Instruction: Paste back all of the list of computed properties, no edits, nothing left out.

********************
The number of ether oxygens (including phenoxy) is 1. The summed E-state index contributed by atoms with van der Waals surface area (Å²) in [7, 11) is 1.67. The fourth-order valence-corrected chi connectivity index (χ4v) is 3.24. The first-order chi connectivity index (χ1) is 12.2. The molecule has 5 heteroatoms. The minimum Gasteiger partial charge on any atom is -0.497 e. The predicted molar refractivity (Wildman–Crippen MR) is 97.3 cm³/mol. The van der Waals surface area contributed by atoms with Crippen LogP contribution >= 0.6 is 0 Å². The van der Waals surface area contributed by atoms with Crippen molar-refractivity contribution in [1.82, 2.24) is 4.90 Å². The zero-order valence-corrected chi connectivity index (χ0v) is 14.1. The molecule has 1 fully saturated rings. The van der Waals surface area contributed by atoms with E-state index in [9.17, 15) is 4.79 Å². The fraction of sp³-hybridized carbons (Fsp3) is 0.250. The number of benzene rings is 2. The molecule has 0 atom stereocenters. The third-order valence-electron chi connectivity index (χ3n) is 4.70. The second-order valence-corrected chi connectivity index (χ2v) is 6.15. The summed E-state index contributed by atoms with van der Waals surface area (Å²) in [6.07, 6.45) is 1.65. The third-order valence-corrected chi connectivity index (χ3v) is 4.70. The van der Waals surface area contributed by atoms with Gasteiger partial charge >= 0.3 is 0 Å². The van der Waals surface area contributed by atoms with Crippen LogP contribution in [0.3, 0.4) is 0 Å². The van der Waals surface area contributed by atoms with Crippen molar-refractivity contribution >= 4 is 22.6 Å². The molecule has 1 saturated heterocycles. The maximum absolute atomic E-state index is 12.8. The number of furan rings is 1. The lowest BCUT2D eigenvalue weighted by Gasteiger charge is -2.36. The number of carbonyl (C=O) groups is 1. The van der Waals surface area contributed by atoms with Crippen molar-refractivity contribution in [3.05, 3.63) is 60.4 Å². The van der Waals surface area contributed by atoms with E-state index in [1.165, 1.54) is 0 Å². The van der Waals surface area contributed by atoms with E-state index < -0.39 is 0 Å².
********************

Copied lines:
The number of ether oxygens (including phenoxy) is 1. The summed E-state index contributed by atoms with van der Waals surface area (Å²) in [7, 11) is 1.67. The fourth-order valence-corrected chi connectivity index (χ4v) is 3.24. The first-order chi connectivity index (χ1) is 12.2. The molecule has 5 heteroatoms. The minimum Gasteiger partial charge on any atom is -0.497 e. The predicted molar refractivity (Wildman–Crippen MR) is 97.3 cm³/mol. The van der Waals surface area contributed by atoms with Crippen LogP contribution >= 0.6 is 0 Å². The van der Waals surface area contributed by atoms with Crippen molar-refractivity contribution in [1.82, 2.24) is 4.90 Å². The zero-order valence-corrected chi connectivity index (χ0v) is 14.1. The molecule has 1 fully saturated rings. The van der Waals surface area contributed by atoms with E-state index in [9.17, 15) is 4.79 Å². The fraction of sp³-hybridized carbons (Fsp3) is 0.250. The number of benzene rings is 2. The molecule has 0 atom stereocenters. The third-order valence-electron chi connectivity index (χ3n) is 4.70. The second-order valence-corrected chi connectivity index (χ2v) is 6.15. The summed E-state index contributed by atoms with van der Waals surface area (Å²) in [6.07, 6.45) is 1.65. The third-order valence-corrected chi connectivity index (χ3v) is 4.70. The van der Waals surface area contributed by atoms with Gasteiger partial charge >= 0.3 is 0 Å². The van der Waals surface area contributed by atoms with Crippen LogP contribution in [0.3, 0.4) is 0 Å². The van der Waals surface area contributed by atoms with Crippen molar-refractivity contribution >= 4 is 22.6 Å². The molecule has 1 saturated heterocycles. The maximum absolute atomic E-state index is 12.8. The number of furan rings is 1. The lowest BCUT2D eigenvalue weighted by Gasteiger charge is -2.36. The number of carbonyl (C=O) groups is 1. The van der Waals surface area contributed by atoms with Crippen molar-refractivity contribution in [3.05, 3.63) is 60.4 Å². The van der Waals surface area contributed by atoms with E-state index in [1.165, 1.54) is 0 Å². The van der Waals surface area contributed by atoms with E-state index < -0.39 is 0 Å².